Surrogacy with Donor Sperm
Guest Blogger, Christina Barnes, MSN, CPNP, explains surrogacy with donor sperm.
What is the difference between a surrogate and a gestational carrier?
The terms “surrogate” and “gestational carrier” are often used interchangeably in everyday conversation, but there is a difference between the two. According to the American Society for Reproductive Medicine, a surrogate is a woman who donates her own egg and carries a pregnancy for another person or couple. A gestational carrier is a woman who carries a pregnancy for another person or couple without using her own egg.
In other words, a surrogate is biologically related to the baby, while the gestational carrier is not. In both situations, the baby’s legal parent(s) are someone other than the surrogate or gestational carrier.
Who uses a surrogate or gestational carrier?
Individuals and couples of all ages and genders use surrogates or gestational carriers. Some common situations in which families choose a surrogate or gestational carrier include:
- Opposite-sex couples or single women with female infertility
- Same-sex male couples or single men who require a donor egg and carrier to have a baby
- Same-sex female couples who choose to have one partner carry the other partner’s egg. This is often called reciprocal IVF, and the partner who carries the pregnancy is technically a gestational carrier.
- Individuals with eggs and a uterus who are physically able to conceive and carry a child, but choose to use a surrogate or gestational carrier for personal or professional reasons.
- Women unable to carry a pregnancy because of health conditions or medications that would be unsafe for the mother or baby
- Women with previous traumatic pregnancy or birth experiences
This is not a complete list of every possible scenario where someone would want to use a surrogate or gestational carrier, so –
Who uses donor sperm with a surrogate or gestational carrier?
Any of the people or couples described above can use donor sperm with a surrogate or gestational carrier. Donor sperm can be used for issues with infertility, personal preference, or for females without a male partner.
Families who choose donor sperm with surrogacy often pick this route for reasons similar to families who do not use surrogacy. Families who choose to use donor sperm with a surrogate may include:
- Same-sex female couples or single females who need both donor sperm and a surrogate or gestational carrier in order to have a baby
- Opposite-sex couples with both female and male infertility
- Same-sex male couples or single men with infertility
- Anyone who would choose donor sperm for any other reason, such as reducing the risk for certain genetic diseases
What is the process for using donor sperm with a surrogate or gestational carrier?
When a surrogate uses her own egg, donor sperm can be used to fertilize the egg through intravaginal insemination (IVI), intrauterine insemination (IUI), or in vitro fertilization (IVF). The type of fertilization will depend on many factors, such as cost, convenience, and medical recommendations. It’s similar to the process of a woman using donor sperm when she intends to keep the child – she must fertilize her own egg with donor sperm, and there are different ways she can do that.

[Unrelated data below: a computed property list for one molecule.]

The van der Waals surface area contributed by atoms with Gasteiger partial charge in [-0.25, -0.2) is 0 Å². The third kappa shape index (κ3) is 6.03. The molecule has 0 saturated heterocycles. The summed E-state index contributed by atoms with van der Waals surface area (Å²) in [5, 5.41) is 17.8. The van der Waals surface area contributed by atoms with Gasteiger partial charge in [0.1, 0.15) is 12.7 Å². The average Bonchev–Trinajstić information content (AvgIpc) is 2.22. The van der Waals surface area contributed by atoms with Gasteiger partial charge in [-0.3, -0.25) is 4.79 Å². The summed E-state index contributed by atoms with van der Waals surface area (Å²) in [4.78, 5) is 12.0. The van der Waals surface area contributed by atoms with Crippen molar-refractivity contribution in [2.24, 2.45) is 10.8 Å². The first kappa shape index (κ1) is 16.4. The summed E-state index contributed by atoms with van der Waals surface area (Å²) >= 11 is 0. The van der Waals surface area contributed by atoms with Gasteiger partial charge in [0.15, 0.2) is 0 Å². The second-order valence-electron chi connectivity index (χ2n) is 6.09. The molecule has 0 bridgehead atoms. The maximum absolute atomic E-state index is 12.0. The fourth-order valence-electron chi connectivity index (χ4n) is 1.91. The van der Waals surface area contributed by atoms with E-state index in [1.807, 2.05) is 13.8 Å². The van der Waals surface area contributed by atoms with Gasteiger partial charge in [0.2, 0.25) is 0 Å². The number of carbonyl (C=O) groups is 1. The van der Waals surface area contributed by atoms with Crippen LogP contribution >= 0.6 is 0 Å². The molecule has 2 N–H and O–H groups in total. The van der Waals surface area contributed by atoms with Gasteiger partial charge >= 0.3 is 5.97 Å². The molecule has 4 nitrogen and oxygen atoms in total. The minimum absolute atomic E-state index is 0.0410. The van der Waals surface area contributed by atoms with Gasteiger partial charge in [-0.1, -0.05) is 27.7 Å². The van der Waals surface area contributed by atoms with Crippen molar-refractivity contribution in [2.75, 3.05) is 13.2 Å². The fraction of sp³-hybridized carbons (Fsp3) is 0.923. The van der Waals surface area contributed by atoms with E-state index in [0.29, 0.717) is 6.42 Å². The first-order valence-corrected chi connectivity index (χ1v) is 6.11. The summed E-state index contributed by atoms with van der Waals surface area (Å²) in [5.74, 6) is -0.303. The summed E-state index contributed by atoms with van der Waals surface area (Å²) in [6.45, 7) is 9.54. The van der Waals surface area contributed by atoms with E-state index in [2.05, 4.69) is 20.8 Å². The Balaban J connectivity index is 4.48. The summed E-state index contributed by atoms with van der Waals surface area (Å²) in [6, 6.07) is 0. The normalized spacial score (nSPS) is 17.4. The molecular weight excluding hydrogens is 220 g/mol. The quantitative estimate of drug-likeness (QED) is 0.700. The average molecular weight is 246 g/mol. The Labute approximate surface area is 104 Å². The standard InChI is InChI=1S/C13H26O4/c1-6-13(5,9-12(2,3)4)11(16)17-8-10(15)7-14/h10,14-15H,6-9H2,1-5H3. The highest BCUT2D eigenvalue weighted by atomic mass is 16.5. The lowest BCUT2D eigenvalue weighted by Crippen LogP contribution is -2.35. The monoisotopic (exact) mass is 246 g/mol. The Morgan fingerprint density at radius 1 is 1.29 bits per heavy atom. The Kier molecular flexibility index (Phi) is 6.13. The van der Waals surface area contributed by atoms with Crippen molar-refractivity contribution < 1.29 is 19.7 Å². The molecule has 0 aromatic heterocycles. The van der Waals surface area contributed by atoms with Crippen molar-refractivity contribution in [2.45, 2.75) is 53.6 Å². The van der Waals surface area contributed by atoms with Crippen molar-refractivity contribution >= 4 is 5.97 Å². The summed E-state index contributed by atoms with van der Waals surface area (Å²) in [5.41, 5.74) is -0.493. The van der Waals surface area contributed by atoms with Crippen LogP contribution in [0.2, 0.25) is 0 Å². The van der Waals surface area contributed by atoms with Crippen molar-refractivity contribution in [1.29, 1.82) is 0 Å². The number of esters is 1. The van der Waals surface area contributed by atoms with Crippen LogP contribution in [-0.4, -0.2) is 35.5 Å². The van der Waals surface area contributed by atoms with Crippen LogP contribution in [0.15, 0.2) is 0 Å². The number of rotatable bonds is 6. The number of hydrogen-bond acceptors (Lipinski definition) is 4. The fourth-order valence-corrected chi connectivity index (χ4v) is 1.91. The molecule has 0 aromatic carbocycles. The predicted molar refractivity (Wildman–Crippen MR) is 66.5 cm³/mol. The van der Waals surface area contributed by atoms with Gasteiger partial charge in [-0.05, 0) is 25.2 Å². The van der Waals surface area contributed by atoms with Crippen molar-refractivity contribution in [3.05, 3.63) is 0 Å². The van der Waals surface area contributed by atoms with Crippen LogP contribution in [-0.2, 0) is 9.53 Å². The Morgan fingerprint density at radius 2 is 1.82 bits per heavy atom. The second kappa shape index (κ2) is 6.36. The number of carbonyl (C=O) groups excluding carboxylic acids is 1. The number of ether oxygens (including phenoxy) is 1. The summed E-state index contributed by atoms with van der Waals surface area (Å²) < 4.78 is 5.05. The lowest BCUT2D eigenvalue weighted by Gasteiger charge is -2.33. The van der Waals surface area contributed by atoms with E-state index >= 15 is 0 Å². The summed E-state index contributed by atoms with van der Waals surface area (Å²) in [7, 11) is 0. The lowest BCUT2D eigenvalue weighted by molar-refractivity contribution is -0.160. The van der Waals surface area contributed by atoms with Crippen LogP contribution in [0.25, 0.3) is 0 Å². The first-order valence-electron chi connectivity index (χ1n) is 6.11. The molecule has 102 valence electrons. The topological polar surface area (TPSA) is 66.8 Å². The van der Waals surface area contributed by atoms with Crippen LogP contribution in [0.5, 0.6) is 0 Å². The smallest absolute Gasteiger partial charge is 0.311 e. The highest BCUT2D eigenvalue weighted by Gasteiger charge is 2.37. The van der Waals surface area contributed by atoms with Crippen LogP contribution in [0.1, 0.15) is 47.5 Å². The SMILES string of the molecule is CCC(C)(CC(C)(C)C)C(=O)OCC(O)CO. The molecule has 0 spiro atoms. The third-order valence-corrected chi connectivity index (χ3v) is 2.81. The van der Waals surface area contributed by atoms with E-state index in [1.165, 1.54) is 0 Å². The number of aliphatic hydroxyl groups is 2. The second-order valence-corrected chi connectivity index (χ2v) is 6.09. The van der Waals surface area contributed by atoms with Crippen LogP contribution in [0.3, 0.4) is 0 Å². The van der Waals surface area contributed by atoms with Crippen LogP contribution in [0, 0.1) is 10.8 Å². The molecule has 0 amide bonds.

With a gestational carrier, the only way to fertilize an embryo is to do so through IVF. This is the rule regardless of sperm source – a gestational carrier does not use her own eggs, and therefore needs an outside egg to be fertilized and then implanted into her uterus. The egg can come from the biological mother, or it can come from an egg donor. That egg is then fertilized outside of the body with donor sperm, and then implanted into the uterus of the gestational carrier.
Where is the best place to get donor sperm to use with a surrogate or gestational carrier?
Donor sperm generally comes from one of two categories: known donors and unknown donors. Known donors can be friends or acquaintances, and unknown donors usually come from professional sperm banks.
Known donors can be a less expensive route than traditional sperm banks, but they do carry some additional risks. Known donors have probably not completed the extensive genetic and medical testing required by sperm banks, including a comprehensive family history and testing for sexually transmitted infections.
There are also important legal considerations when it comes to your donor. With a professional sperm bank, all donors have legally given up parental rights to biological offspring. If using a known donor, consider what parental rights (if any) you and your family want the donor to keep, and make sure all legal documents are signed before you use the sperm.
Using a surrogate or gestational carrier adds an additional level of legal complexity. Each state has different rules, and when using donor sperm or eggs it’s important to clearly establish who the intended parents are. It’s best to consult with a lawyer specialized in fertility law at the start of the surrogacy process. If you choose to use a surrogacy agency to build your family, they will work with you to make sure all legal issues are addressed.
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